Today ice covers only 5% of Alaska, though this region has actually hosted a glacier-favoring mixture of climate and topography for the last 12.5 million years. Weather and terrain are not the only factors that make glaciation possible. One widely accepted theory suggests that Pleistocene glacial and inter-glacial periods result from the Earth's orbital-rotational cycles. The fluctuation in the tilt of the Earth's spin axis and the shape of the Earth's orbit interact, varying the amount of seasonal sunshine which the Earth receives in certain areas. These changes in seasonal intensity may affect ocean currents, which ultimately influence the climate.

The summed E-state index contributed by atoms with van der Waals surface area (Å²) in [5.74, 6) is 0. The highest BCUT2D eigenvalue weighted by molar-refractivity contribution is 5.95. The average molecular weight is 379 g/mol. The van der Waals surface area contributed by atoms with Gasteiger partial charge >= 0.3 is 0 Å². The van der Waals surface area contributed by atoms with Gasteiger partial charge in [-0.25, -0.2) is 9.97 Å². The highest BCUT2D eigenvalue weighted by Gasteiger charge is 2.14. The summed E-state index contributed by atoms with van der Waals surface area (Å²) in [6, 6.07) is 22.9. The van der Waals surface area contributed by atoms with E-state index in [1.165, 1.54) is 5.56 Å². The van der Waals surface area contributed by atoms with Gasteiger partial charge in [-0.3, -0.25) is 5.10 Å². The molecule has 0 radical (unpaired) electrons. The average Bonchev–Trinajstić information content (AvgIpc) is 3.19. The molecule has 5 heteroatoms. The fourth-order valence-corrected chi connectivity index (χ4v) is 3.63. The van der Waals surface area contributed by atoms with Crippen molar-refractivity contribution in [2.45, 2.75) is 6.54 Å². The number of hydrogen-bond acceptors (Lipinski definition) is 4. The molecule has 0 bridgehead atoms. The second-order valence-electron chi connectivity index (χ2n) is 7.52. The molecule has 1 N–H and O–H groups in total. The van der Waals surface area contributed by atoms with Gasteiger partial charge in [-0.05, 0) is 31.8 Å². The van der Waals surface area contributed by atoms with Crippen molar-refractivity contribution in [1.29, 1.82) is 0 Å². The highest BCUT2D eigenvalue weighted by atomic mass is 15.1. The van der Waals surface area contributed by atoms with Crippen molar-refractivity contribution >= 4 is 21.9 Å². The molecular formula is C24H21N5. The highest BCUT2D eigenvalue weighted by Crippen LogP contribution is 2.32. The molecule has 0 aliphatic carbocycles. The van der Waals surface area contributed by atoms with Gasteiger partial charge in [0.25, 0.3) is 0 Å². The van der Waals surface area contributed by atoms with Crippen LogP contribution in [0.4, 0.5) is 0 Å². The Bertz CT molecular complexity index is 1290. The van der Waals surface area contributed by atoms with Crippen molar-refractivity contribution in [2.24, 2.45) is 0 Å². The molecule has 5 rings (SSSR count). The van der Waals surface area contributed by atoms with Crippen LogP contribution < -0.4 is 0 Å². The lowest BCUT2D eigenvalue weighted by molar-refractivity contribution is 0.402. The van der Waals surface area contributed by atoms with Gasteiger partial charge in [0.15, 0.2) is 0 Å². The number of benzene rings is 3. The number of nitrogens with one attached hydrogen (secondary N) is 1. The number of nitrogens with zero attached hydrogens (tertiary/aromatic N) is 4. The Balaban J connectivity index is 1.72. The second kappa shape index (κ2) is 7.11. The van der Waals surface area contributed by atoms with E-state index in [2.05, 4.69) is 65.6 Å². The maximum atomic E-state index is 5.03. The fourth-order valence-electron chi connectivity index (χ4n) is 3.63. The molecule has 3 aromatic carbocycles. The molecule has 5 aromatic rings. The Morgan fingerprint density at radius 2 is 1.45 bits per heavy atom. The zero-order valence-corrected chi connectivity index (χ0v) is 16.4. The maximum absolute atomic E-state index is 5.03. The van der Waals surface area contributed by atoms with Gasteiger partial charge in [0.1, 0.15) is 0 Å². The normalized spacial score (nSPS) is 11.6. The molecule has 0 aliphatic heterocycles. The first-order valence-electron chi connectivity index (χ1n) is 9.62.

In southeast Alaska, maritime climate and coastal mountains work together to create favorable conditions for glaciation. The Juneau Icefield straddles the Coast Mountain Range on the United States-Canadian border, directly in the path of the Pacific Ocean's prevailing winds. Moist air rushes toward the mountains, rises, cools, and releases snow and rain. Annual snowfall on the Juneau Icefield exceeds 100 feet, and mild Southeast summers assure that snow accumulation exceeds snow melt at higher elevations. As the snow continues to accumulate, its own weight compacts snow layers from previous years into solid ice, causing changes in volume, density and crystal structure. Glacial ice absorbs all color of the visible light spectrum except blue, which it transmits. Scientists estimate the icefield's snow and ice depth to be from 800 to over 4,500 feet deep. As snow and ice continue to accumulate, gravity eventually pulls the ice mass into motion.